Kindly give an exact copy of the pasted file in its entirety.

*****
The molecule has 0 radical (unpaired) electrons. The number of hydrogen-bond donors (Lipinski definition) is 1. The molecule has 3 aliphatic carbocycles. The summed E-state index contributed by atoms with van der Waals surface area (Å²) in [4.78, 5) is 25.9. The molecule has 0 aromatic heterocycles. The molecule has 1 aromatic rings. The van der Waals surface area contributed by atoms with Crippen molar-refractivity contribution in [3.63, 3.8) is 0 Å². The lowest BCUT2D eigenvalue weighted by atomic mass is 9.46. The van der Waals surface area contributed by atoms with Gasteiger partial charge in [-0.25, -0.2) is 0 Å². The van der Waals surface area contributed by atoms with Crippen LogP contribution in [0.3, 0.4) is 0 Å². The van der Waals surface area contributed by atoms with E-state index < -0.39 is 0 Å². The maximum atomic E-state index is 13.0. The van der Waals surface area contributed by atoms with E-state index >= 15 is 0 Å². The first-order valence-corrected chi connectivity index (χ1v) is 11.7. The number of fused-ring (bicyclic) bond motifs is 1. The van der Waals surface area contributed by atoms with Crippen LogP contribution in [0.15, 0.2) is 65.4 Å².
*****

The molecule has 0 radical (unpaired) electrons. The number of hydrogen-bond donors (Lipinski definition) is 1. The molecule has 3 aliphatic carbocycles. The summed E-state index contributed by atoms with van der Waals surface area (Å²) in [4.78, 5) is 25.9. The molecule has 0 aromatic heterocycles. The molecule has 1 aromatic rings. The van der Waals surface area contributed by atoms with Crippen molar-refractivity contribution in [3.63, 3.8) is 0 Å². The lowest BCUT2D eigenvalue weighted by atomic mass is 9.46. The van der Waals surface area contributed by atoms with Gasteiger partial charge in [-0.25, -0.2) is 0 Å². The van der Waals surface area contributed by atoms with Crippen LogP contribution in [0.3, 0.4) is 0 Å². The van der Waals surface area contributed by atoms with E-state index < -0.39 is 0 Å². The maximum atomic E-state index is 13.0. The van der Waals surface area contributed by atoms with E-state index >= 15 is 0 Å². The first-order valence-corrected chi connectivity index (χ1v) is 11.7. The number of fused-ring (bicyclic) bond motifs is 1. The van der Waals surface area contributed by atoms with Crippen LogP contribution in [0.15, 0.2) is 65.4 Å².